The creation of human phenomic databases has been suggested to systematically collect and analyze phenotypic information 
. In this study, we established a clinical phenotype catalog of 174 mitochondrial disease genes () that account for ~10% of all known disease genes 
. In order to define and classify clinical phenotypes from 1,636 medical case reports, we developed a terminologic system that is based on the hierarchical MeSH ontology. Because automated text mining is limited in annotating clinical disorders from the literature 
, our mapping of “phenotypes to language” required the manual review of each full-text article 
. This classification of phenotypic features for each gene allowed the comparison of disorders between different disease genes (). To measure clinical phenotype similarity between disease genes, we calculated a numerical value (QPA, quantitative phenotypic associations) that takes into account all annotated gene-feature associations, the overlap of features between two disease genes, and the frequency of the shared feature across all genes. Thus, QPA are based on the hypothesis that the value of a feature varies inversely with the number of genes with which it is associated 
The analysis of disease gene pairs with QPA in comparison to Likelihood Ratios (LR) for functional interactions 
showed positive correlations. Disease genes with stronger evidence for functional interactions (higher LR) displayed greater similarities in their clinical phenotypes (higher QPA). We discovered the most prominent phenotypic similarities within mitochondrial protein complexes () supporting previously predicted genotype-phenotype associations of protein complexes 
. However, we also noted complexes with lower phenotypic similarities (e.g. BCKDH - Maple syrup urine disease; GCC - Glycine encephalopathy) highlighting the importance for individual gene inspection. Since this analysis was limited to disease genes (DG), we were interested in learning the properties of a larger network that included non-disease candidate genes (CG). Utilizing the genome-wide study by Franke et al. 
, we created a functional network of more than 1.9 million gene interactions for 162 mitochondrial DG and 4,577 CG. Our analysis identified significant differences in functional interactions for DG and CG with a higher average connectivity for CG. This difference was detected for both the mitochondrial and non-mitochondrial gene groups (). In addition, while the total number of DG interactions was similar for DG and CG, the relative fraction of DG interactions (i[disease-genes]/i[all-genes]) was higher for DG indicating that DG are more likely to interact with each other. Previous smaller scale studies (~100× fewer interactions) have predicted intermediate and peripheral positions of DG in gene functional networks with relatively fewer interactions than essential genes 
. Our results expand on this hypothesis showing that essential and non-disease genes (CG) can be distinguished from DG based on gene interaction patterns (). Furthermore, we also identified network properties differentiating mitochondrial from non-mitochondrial genes. Mitochondrial genes showed a lower average connectivity, which may be due to the double-membrane structure of the organelle limiting the detection of protein-protein interactions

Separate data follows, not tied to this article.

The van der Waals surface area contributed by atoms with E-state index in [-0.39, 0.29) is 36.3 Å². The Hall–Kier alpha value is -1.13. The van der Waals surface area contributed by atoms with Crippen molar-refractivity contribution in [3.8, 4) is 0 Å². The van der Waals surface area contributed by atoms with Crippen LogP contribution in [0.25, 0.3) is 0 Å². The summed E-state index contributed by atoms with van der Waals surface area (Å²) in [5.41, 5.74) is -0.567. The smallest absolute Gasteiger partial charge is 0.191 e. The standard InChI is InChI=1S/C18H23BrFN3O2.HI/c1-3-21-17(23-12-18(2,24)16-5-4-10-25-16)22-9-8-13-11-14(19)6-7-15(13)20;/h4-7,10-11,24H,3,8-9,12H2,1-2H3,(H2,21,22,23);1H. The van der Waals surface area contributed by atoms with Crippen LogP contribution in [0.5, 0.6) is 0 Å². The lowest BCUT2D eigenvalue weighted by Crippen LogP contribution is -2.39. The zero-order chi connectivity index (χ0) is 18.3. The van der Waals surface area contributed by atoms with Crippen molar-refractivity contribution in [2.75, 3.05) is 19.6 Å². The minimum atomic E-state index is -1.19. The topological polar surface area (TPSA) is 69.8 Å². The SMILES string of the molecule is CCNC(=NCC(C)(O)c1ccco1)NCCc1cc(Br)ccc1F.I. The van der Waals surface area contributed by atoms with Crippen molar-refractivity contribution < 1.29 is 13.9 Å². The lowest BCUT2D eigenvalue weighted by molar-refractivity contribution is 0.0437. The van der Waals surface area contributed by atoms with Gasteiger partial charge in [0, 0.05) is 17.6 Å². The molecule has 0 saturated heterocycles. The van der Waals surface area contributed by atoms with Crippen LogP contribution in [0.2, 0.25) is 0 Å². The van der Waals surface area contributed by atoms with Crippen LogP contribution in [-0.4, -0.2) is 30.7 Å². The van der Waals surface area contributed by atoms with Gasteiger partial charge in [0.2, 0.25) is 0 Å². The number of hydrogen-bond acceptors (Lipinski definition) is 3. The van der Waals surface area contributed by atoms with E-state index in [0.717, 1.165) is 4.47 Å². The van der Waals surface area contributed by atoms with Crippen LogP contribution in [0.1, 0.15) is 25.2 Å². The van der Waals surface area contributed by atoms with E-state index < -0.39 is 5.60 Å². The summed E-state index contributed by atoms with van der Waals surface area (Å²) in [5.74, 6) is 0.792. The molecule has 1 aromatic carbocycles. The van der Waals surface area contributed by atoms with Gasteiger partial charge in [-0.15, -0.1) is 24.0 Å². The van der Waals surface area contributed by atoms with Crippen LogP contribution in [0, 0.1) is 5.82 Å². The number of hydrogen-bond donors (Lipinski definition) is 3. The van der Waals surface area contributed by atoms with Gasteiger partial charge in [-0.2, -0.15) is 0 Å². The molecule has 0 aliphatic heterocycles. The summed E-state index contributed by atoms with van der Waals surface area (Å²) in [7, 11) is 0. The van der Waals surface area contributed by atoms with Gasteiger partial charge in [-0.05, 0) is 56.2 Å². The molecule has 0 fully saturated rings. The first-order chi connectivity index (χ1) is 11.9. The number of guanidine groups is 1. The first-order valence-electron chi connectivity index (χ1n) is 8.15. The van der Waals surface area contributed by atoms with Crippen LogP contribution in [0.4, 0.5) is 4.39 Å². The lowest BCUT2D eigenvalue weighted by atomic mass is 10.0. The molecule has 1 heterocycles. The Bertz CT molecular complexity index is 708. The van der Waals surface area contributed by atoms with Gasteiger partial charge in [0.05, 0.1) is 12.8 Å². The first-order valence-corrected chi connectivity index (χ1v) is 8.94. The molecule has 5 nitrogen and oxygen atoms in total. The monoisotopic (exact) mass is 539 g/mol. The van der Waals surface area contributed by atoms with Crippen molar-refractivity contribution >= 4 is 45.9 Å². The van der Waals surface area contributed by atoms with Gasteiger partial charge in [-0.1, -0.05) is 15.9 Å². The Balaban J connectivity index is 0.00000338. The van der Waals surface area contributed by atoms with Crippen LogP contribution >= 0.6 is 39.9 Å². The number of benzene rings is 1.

. However, the higher connectivity between mitochondrial genes may relativize this problem. Future studies will help to answer the question of the connectivity of mitochondrial genes and perhaps genes of other cellular compartments as well.
In the final part of this study we utilized the discovered interaction patterns to predict new mitochondrial DG. Using two different approaches, we identified 168 non-disease genes that resembled the characteristic interaction patterns of the 162 mitochondrial DG (estimated TP rate
85.8%). If diseases are linked to a genomic interval, the predicted DG can be prioritized from a larger list of functional candidates for mutational screen in affected individuals (). For example, the optic atrophy 2 (OPA2) linkage interval contains seven mitochondrial genes that include three known DG of which HSD17B10 is associated with optic atrophy 
, and three predicted DG of which two genes (NDUFB11, TIMM17B) interact with mitochondrial DG causing optic atrophy. Our phenome knowledgebase (www.mitophenome.org
) can also be applied to investigate disorders through gene network association, in particular common conditions that are caused by single gene defects in a subset of patients 
. For example, a search for Parkinson disease returns 12 mitochondrial DG with interactions to 24 predicted DG (e.g. CCS, MECR, PRKAR2B). Similarly, seizures and mental retardation, a common combination of mitochondrial features, is caused by 59 DG that interact with 124 predicted DG. With the decreasing cost of DNA sequencing, high-throughput screens linking phenotypes with genotypes will further increase the accuracy of gene-feature associations. To this end, easy navigation between clinical phenotype and gene information promises to aid in the recognition and diagnosis of mitochondrial disorders.